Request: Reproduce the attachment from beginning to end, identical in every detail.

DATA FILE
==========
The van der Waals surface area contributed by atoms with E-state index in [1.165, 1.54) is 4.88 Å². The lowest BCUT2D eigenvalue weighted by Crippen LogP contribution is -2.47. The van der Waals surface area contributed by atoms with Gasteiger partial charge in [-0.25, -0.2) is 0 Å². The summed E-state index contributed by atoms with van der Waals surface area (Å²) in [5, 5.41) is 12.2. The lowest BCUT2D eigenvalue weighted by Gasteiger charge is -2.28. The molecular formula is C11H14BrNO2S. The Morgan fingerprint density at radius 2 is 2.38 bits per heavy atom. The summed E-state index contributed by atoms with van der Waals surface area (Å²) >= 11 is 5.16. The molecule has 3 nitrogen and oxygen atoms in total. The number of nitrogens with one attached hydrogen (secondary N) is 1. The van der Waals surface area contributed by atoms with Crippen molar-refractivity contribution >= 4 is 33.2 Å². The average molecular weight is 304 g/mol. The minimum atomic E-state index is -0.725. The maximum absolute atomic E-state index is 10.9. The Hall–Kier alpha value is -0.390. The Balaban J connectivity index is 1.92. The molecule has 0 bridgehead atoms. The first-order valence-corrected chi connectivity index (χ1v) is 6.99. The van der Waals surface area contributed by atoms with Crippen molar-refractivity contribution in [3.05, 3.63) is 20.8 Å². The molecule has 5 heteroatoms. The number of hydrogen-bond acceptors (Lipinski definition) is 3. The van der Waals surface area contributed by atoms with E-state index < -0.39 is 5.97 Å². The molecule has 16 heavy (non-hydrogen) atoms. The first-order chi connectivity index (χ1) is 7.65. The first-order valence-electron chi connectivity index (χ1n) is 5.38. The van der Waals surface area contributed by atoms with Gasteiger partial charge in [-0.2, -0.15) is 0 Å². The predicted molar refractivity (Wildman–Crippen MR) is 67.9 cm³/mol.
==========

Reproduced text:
The van der Waals surface area contributed by atoms with E-state index in [1.165, 1.54) is 4.88 Å². The lowest BCUT2D eigenvalue weighted by Crippen LogP contribution is -2.47. The van der Waals surface area contributed by atoms with Gasteiger partial charge in [-0.25, -0.2) is 0 Å². The summed E-state index contributed by atoms with van der Waals surface area (Å²) in [5, 5.41) is 12.2. The lowest BCUT2D eigenvalue weighted by Gasteiger charge is -2.28. The molecular formula is C11H14BrNO2S. The Morgan fingerprint density at radius 2 is 2.38 bits per heavy atom. The summed E-state index contributed by atoms with van der Waals surface area (Å²) >= 11 is 5.16. The molecule has 3 nitrogen and oxygen atoms in total. The number of nitrogens with one attached hydrogen (secondary N) is 1. The van der Waals surface area contributed by atoms with Crippen molar-refractivity contribution >= 4 is 33.2 Å². The average molecular weight is 304 g/mol. The minimum atomic E-state index is -0.725. The maximum absolute atomic E-state index is 10.9. The Hall–Kier alpha value is -0.390. The Balaban J connectivity index is 1.92. The molecule has 0 bridgehead atoms. The first-order valence-corrected chi connectivity index (χ1v) is 6.99. The van der Waals surface area contributed by atoms with Crippen molar-refractivity contribution in [3.05, 3.63) is 20.8 Å². The molecule has 5 heteroatoms. The number of hydrogen-bond acceptors (Lipinski definition) is 3. The van der Waals surface area contributed by atoms with E-state index < -0.39 is 5.97 Å². The molecule has 16 heavy (non-hydrogen) atoms. The first-order chi connectivity index (χ1) is 7.65. The first-order valence-electron chi connectivity index (χ1n) is 5.38. The van der Waals surface area contributed by atoms with Gasteiger partial charge in [-0.2, -0.15) is 0 Å². The predicted molar refractivity (Wildman–Crippen MR) is 67.9 cm³/mol.